Mesh X-Treme FX-60 review

Price when reviewed

AMD’s dual-core processors took PC performance to new heights last year, but its flagship FX series clung on stubbornly to its single-core roots. The argument was that with so few games taking advantage of sophisticated multithreading, the key force behind high frame rates and smooth gameplay was to throw raw speed at the problem.

Mesh X-Treme FX-60 review

But with more and more applications geared towards multicore CPUs, the announcement of the dual-core FX-60 is timely. It’s still primarily a chip aimed at gamers and ultra-power users, and so the benchmark score of 1.34 is of no surprise. With each core clocked at 2.6GHz, the FX-60 has lost 200MHz of clock speed compared to its single-cored predecessor, the FX-57, but each core retains 1MB of Level 2 cache.

Luckily, the Mesh is powered by a set of components that are of the same calibre as the CPU. There’s 2GB of RAM, as well as a pair of hard disks: one 300GB unit for storing Windows and program files, and a 200GB unit for data. It’s a slightly unbalanced arrangement, but 500GB of storage is nonetheless a generous proposition. A pair of optical drives grace the front of the smart chassis, but for this price it’s a slight disappointment that one is a DVD-ROM drive. Another minor drawback is that both drives share an IDE port on the motherboard, which could hold up operations when using both drives at once.

But it’s one compromise in a machine that devoured every task we placed before it. If you work with RAW image files, or edit music or video, the X-Treme FX-60 has the potential to revolutionise the way you work – it simply didn’t blink while we were using it. Photoshop CS 2 opened instantaneously, and we couldn’t get it to slow down no matter how complex the effects we applied to an image.

And, as befits the FX series of processors, the X-Treme is also a superb choice for gamers. A pair of nVidia’s GeForce 7800 GTs, coupled with the CPU and RAM, meant that the X-Treme FX-60 charged through our 3D benchmarks – even at the TFT’s native resolution of 1,680 x 1,050 you’ll get playable frame rates from the latest games. Half-Life 2 ran at the native resolution at an average of 110fps, while the HDR Lost Coast add-on ran at 66fps. Even the punishing Call of Duty 2, at the highest settings, 1,680 x 1,050 and with 4x anti-aliasing and 8x anisotropic filtering, managed an impressive 38fps. Far Cry, at 1,680 x 1,050 with 4x AA, 8x AF and HDR, ran at a smooth 38fps too.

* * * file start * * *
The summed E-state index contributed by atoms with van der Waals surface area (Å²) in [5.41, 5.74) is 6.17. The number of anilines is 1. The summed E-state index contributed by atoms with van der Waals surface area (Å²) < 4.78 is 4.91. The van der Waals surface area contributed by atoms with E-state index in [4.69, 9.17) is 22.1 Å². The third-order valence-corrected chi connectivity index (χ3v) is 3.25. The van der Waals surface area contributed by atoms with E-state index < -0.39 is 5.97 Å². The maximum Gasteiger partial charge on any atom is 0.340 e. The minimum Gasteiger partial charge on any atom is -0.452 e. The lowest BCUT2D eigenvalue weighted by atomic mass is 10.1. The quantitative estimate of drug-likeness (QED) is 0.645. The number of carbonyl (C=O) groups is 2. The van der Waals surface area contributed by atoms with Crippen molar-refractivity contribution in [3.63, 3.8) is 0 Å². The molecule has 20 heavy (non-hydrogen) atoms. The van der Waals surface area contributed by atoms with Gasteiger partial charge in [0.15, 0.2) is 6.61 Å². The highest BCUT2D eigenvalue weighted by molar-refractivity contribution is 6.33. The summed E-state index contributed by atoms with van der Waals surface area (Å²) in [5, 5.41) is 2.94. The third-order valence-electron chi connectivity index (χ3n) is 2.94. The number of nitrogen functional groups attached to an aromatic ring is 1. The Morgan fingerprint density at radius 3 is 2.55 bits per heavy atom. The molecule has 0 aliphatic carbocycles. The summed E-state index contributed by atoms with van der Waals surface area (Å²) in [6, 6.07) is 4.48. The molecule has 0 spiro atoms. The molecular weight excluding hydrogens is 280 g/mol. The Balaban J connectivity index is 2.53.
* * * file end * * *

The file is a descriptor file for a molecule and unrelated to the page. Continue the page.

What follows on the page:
Elsewhere, Mesh has gone all-out with the Philips’ 200W6CS 20in widescreen TFT, which is currently enjoying a spell on our A List. A native resolution of 1,680 x 1,050 means that Windows remains legible while still allowing you to fit two A4 pages into Word at 80 per cent. There’s little to gripe about with viewing angles – images take on a slight red caste towards the extreme edges, but not enough to notice during day-to-day use. There’s also a single USB port, which will be handy for plugging in the base station for the Logitech wireless keyboard and mouse. Colours were accurately reproduced in our technical rundown, and even the quoted 16ms response time wasn’t a huge handicap in our tests. That said, consider specifying a TFT with a lower response time if gaming is your number one priority, as there is some visible lag.

Creative’s Inspire 7900 7.1 surround speakers are overkill for most, but they’re of reasonable quality and fine for gaming and movie watching. They’re complemented well by a Creative X-Fi sound card occupying one of the PCI slots on the motherboard.

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